Staying connected

As the chief technology officer at the U.S. Postal Service, Robert Otto is always connected.

When he is not at the office, his pager and multiple home computers are always on, keeping him on top of the department's computer operations to make sure they are running smoothly.

"Technology people love the challenge. We're different people. We try and figure out how things tick," he said. That comes in handy when you're managing the world's largest intranet.

Otto is the first to arrive at work — at 4:30 a.m. — an ability he credits to growing up on a Pennsylvania farm, where he awoke before dawn to milk the cows. From his office in L'Enfant Plaza, festooned with framed collectors' edition stamps and a half-dozen jars of candy, Otto insists he is "a simple guy." But his job running the systems that connect processing centers and 38,000 post offices nationwide tells a different story.

Fresh out of high school — he graduated on a Thursday and started work the following Monday — Otto joined the Agriculture Department as a clerk when computer systems were just making their debut. After a few weeks, he went through a training program for computer technicians and gradually worked his way up to supervisor.

"I was the youngest guy promoted the most times," Otto said. "I ate and slept work."

Otto joined the Postal Service in 1980 to develop a security system for a network that, at the time, had no security measures in place. In about six months, he had a system up and running, proving his capabilities in the job.

Again, he rose through the ranks as a systems architect and portfolio manager, and he later headed the Postal Service's Year 2000 initiative.

"I've grown up through the industry here," Otto said. "I know where the skeletons are. I've probably helped put some of those skeletons there."

In January, Otto was named chief technology officer, assuming managerial duties on top of his duties as the chief information officer. Now, besides planning technology changes in the department, he's also influencing his peers and having an impact on business decisions.

He continues to keep control of the infrastructure that supports 650 applications for day-to-day Postal Service business, including the payroll for 750,000 employees. And as CTO, he also helps decide the strategic direction for the agency's information technology — where to use certain technology and when to replace old systems.

"I'm inserting myself in the business side and trying to influence the technology, which hasn't been there for 20 years," he said.

Although it seems that Otto still eats and sleeps work, he insists it's not because he doesn't know how to delegate. "I like to be involved in things," he said, and understanding the systems and having a passion for the job enable him to better manage the IT department.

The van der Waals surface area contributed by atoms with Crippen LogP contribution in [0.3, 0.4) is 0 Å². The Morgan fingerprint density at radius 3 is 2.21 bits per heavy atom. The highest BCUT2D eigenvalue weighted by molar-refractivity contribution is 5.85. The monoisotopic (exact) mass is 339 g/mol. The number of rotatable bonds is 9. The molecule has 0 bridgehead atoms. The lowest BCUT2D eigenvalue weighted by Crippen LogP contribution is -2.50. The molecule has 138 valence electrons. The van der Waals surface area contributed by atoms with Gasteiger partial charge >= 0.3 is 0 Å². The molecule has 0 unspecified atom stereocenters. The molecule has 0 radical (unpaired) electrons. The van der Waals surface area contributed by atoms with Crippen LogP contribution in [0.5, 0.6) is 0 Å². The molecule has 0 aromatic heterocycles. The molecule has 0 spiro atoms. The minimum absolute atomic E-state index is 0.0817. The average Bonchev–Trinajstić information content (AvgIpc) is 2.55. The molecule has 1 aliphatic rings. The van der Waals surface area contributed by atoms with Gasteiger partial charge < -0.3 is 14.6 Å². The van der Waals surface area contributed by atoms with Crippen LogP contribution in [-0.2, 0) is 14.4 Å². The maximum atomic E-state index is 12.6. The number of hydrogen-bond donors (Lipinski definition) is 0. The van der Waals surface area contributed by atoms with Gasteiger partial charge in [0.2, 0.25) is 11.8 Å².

George Wright, manager of financial administration systems at USPS, has known Otto for 25 years. "He has high standards. He's fair," Wright said. Because of Otto's direction, "it's easy to understand what needs to be done."

Wright said Otto's dedication gives him greater insight into his job. "It allows him to get a level of understanding of everything the organization is involved in," he said. "You don't usually get that with someone who works eight-hour days."

Otto's not the only one working long hours. His managers work 12-hour days, and it's not unusual for him to send one of them an e-mail at 2 a.m. and get an immediate response.

Like Otto, many of his managers worked their way up the ranks, but there aren't many employees waiting to fill their shoes. This void leaves Otto with the challenge of developing good techniques for recruiting and retaining employees.

"We burn ourselves out," Otto said, noting that at 51 years old, he has been working his way up since he was 17. "We're in the prime of our careers. There's nobody behind us."

He said if he hires a manager right out of graduate school, the person will only stay with him for three or four years before moving on, rather than advancing with the agency. In his new position, he has more flexibility to reward and recognize his managers for their hard work — and he makes it a point to do so.

Add to the management challenges the daunting task of deciding when to replace aging technology. All those gadgets might be nice to have, he said, but you can't change the technology to satisfy yourself; it has to satisfy the business. Although he has crafted comprehensive cost analyses to guide him, sometimes you have to go with your gut feeling, he said.

When he's not working, Otto spends time with his cat, Wicked, which he inherited from his daughter in Greenville, N.C. He plays sports and owns two motorcycles that he frequently rides — a throwback to his days as a Motocross champion. He also follows NASCAR racing, and truth be told, "If I had another profession, I would be a race car driver."


Title: Chief technology officer, U.S. Postal Service.

Previous experience: Chief information officer and vice president for information technology at the Postal Service. He joined the Postal Service in 1980 as a security officer and has served as portfolio manager for the financial systems, manager of IT investments and head of the Postal Service's Year 2000 initiative. He began his career with the government as a clerk with the Agriculture Department in 1969.

Education: He took classes at the University of Virginia, Duke University and the University of Maryland. He earned his master's degree in public administration from American University.

Of note: If he weren't the Postal Service CTO, he'd like to be a race car driver.


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